Whoa, Canada: DAB Effectively Dead?

Grant Goddard notes the publication of a report by Industry Canada (our northern neighbors’ version of the FCC) on the state of the country’s digital audio broadcasting transition. Short answer: do-over time!
In the report, the Canadian government basically admits that its DAB transition has stalled (at just 76 stations), and is now in reverse (digital stations are going dark). The report cites many reasons for its failure: large up-front capital investment; expensive receivers leading to little audience; and, most importantly, DAB was designed as a technical solution to a content problem.
Most notably, the report observes that DAB now is, by policy, “no longer a replacement for analogue AM and FM services.” Industry Canada is now investigating ways to repurpose the spectrum it originally allocated for its Eureka-147 model of DAB, and is actively exploring other protocols.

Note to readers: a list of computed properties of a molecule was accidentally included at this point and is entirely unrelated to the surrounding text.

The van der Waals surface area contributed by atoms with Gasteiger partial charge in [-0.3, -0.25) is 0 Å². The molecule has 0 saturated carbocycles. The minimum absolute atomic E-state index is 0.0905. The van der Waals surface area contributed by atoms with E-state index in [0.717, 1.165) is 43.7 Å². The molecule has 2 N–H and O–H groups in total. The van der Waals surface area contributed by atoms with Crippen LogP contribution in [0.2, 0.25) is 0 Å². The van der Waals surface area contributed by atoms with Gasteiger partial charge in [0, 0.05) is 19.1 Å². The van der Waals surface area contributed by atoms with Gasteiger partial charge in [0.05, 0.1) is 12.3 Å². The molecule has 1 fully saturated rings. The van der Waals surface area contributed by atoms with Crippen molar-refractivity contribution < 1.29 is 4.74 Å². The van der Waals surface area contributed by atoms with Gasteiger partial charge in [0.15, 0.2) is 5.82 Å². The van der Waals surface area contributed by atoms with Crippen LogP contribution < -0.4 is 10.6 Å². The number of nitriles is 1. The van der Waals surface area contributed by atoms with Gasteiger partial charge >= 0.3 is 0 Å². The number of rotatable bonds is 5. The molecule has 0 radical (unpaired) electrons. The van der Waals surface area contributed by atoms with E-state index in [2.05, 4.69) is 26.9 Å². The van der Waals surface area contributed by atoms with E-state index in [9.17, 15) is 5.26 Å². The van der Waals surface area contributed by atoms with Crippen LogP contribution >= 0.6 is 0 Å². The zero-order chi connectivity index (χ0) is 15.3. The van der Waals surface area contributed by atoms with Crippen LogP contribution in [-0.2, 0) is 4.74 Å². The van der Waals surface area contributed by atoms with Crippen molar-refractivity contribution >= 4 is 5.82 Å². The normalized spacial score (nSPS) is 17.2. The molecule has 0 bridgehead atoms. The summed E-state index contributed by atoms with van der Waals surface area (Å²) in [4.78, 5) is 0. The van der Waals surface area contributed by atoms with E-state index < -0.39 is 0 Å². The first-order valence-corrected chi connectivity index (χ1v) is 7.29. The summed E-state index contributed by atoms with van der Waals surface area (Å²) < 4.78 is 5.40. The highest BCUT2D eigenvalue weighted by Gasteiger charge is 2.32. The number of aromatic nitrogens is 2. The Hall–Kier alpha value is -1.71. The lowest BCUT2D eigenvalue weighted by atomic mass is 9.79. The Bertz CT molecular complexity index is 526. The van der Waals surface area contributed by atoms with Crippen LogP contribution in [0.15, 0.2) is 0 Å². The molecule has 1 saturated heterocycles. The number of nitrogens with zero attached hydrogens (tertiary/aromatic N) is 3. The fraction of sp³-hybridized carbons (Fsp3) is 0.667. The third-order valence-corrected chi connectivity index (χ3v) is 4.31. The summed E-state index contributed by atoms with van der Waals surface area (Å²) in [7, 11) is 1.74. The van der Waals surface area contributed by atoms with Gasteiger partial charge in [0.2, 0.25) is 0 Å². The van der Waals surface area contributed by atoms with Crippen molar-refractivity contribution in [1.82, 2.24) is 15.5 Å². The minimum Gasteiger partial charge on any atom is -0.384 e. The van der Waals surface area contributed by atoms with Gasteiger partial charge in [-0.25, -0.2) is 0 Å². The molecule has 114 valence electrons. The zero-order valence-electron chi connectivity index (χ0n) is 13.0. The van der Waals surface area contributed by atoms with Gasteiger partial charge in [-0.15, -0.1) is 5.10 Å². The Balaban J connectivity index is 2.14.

Perhaps most disturbing is the fact that Industry Canada is apparently considering the implementation of HD Radio onto its AM and FM bands, noting its proximity and marketplace-thrall to the United States. Not the smartest idea: not only has the proliferation of domestic HD-enabled stations stalled, but any momentum this particular protocol has is iffy at best.
This is quite a turn of events, given that more than two years ago the Canadian government complained to the FCC that the imposition of HD Radio might be a violation of international spectrum-allocation treaties.